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in the interim since the Aug 1st release of the referenced study, the nonpartisan Tax Policy Center responded to conservative critiques with an Aug 16th response reinforcing its initial conclusion stands:

NYT: Tax Analysts, Responding to Critics, Reaffirm Findings on Romney Plan... of course, its quite rich that one of the 'conservative criticisms' is that the Romney Plan lacks sufficient detail to allow the Tax Policy Center to analyze so conclusively! :lol:

Thanks for the links waldo. So my assertion was correct...

To cover the cost of his plan — which would reduce tax rates by 20 percent, repeal the estate tax and eliminate taxes on investment income for middle-class taxpayers— the researchers assume that Romney would go after breaks for the richest taxpayers first.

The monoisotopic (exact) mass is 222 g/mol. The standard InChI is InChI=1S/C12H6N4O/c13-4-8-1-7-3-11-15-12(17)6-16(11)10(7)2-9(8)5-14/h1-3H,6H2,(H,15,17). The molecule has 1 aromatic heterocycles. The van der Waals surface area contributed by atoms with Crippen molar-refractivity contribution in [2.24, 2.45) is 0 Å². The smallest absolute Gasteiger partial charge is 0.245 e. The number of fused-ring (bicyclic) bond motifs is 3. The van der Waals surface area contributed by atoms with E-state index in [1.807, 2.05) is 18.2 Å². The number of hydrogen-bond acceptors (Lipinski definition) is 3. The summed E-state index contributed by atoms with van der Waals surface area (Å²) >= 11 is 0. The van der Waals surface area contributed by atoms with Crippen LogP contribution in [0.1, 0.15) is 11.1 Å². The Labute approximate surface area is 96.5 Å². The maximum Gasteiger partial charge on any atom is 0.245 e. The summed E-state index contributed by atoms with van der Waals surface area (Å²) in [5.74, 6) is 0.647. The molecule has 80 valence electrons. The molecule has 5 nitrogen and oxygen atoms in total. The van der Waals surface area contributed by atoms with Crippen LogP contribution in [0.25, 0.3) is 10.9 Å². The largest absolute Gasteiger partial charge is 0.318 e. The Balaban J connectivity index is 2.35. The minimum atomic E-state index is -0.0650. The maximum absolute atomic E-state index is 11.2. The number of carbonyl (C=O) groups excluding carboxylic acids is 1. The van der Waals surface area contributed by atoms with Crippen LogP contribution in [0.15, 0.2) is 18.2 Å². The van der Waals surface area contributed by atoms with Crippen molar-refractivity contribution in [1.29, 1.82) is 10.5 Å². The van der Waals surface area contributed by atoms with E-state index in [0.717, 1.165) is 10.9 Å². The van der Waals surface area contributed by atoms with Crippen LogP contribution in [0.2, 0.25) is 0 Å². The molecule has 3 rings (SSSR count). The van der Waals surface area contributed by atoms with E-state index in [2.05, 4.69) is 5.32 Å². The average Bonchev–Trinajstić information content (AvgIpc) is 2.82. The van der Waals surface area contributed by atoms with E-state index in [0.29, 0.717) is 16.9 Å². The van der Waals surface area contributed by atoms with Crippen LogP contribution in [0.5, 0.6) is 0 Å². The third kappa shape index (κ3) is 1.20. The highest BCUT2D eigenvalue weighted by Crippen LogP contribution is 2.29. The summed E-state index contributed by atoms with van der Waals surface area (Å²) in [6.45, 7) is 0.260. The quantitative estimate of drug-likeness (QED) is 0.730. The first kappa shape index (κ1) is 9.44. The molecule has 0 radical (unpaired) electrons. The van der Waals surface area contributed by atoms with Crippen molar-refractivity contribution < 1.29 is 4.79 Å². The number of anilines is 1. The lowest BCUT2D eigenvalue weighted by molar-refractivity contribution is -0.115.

So unless one qualifies Romney as a middle-class taxpayer, his tax rate wouldn't drop to 0.86% or whatever wild hyperbole has been passed around by the usual purveyors of ignorance.

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Thanks for the links waldo. So my assertion was correct...

So unless one qualifies Romney as a middle-class taxpayer, his tax rate wouldn't drop to 0.86% or whatever wild hyperbole has been passed around by the usual purveyors of ignorance.

I would need 5 to 10 years of tax returns to tell what Rmoeny qualifies as from year to year. Until then we really know very little about where Romney fails from year to year on taxable income. Until then you don't get to talk about how Romney's plan will affect him. SORRY SHADY.

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Thanks for the links waldo. So my assertion was correct...

you don't get to cherry-pick your quote... what do you think this is - The Daily Caller, The Drudge Report... Fox News?